Exiled leaders of the Egyptian militant group that said it killed 58 foreigners in Luxor last month have called for an end to attacks on tourists. In a statement received by the London-based Arabic newspaper, Al Hayat, the leaders of the Gama'at al-Islamiya also condemned the massacre and said they had not ordered it. The Egyptian government has stepped up pressure on western countries that it says shelter fugitives from extremist groups who direct militant operations from exile. Barbara Plett reports from Cairo:
In a statement, the Gama'at leaders in exile said they had conducted an internal review after the massacre and decided to end the policy of targeting tourists as a tactic in their war with the government. The leaders also dissociated themselves from the Luxor massacre.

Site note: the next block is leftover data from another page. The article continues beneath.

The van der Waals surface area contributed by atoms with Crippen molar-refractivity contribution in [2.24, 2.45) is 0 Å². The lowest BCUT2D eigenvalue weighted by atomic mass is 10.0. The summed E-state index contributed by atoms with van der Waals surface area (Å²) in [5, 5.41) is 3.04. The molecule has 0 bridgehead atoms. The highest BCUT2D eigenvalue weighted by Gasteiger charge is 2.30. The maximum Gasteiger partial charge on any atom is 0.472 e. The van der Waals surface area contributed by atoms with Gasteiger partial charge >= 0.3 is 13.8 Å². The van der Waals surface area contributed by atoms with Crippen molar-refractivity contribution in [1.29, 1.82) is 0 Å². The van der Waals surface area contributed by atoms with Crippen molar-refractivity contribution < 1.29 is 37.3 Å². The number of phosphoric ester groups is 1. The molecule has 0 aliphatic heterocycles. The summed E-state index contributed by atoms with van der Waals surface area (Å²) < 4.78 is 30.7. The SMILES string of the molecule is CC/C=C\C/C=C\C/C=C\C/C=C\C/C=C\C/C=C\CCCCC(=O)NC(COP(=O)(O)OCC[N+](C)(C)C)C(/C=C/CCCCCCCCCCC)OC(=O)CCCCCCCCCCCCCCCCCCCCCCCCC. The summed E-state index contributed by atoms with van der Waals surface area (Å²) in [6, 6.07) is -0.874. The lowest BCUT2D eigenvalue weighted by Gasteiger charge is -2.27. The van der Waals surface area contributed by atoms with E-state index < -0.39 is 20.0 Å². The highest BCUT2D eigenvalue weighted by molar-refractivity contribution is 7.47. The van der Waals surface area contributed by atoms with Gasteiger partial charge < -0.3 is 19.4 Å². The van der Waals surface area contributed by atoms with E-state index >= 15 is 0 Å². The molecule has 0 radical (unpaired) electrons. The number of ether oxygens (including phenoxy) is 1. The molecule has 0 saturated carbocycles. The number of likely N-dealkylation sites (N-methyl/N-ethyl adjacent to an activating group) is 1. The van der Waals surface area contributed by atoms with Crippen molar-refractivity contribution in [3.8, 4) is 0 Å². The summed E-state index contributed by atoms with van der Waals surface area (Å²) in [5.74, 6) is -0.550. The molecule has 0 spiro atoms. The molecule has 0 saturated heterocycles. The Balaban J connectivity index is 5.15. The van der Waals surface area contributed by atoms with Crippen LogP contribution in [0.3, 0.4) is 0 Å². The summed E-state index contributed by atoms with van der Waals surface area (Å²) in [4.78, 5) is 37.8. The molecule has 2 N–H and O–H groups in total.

They denied writing previous claims of responsibility and said they had not commissioned the operation, although they acknowledged it had been carried out by what they called the new youth of the Gama'at. The killers had left behind leaflets at the scene of the massacre suggesting that they were following orders from the group's military commander, Mustafa Hamza, thought to be living in Afghanistan.
The statement in the newspaper Al Hayat said the exiled leaders had only recently been able to contact Mustafa Hamza, who denied any involvement. With this declaration, the Gama'at militants abroad have indicated that they support the position of their founding members, who offered a similar truce from jail in September.
It's not clear whether they are acting because of pressure from Egypt's stepped-up campaign against countries that shelter fugitive Islamists, nor is it clear whether they will be able to influence their young followers in the Egyptian countryside, who have grown more radical in the face of a brutal crackdown by security forces.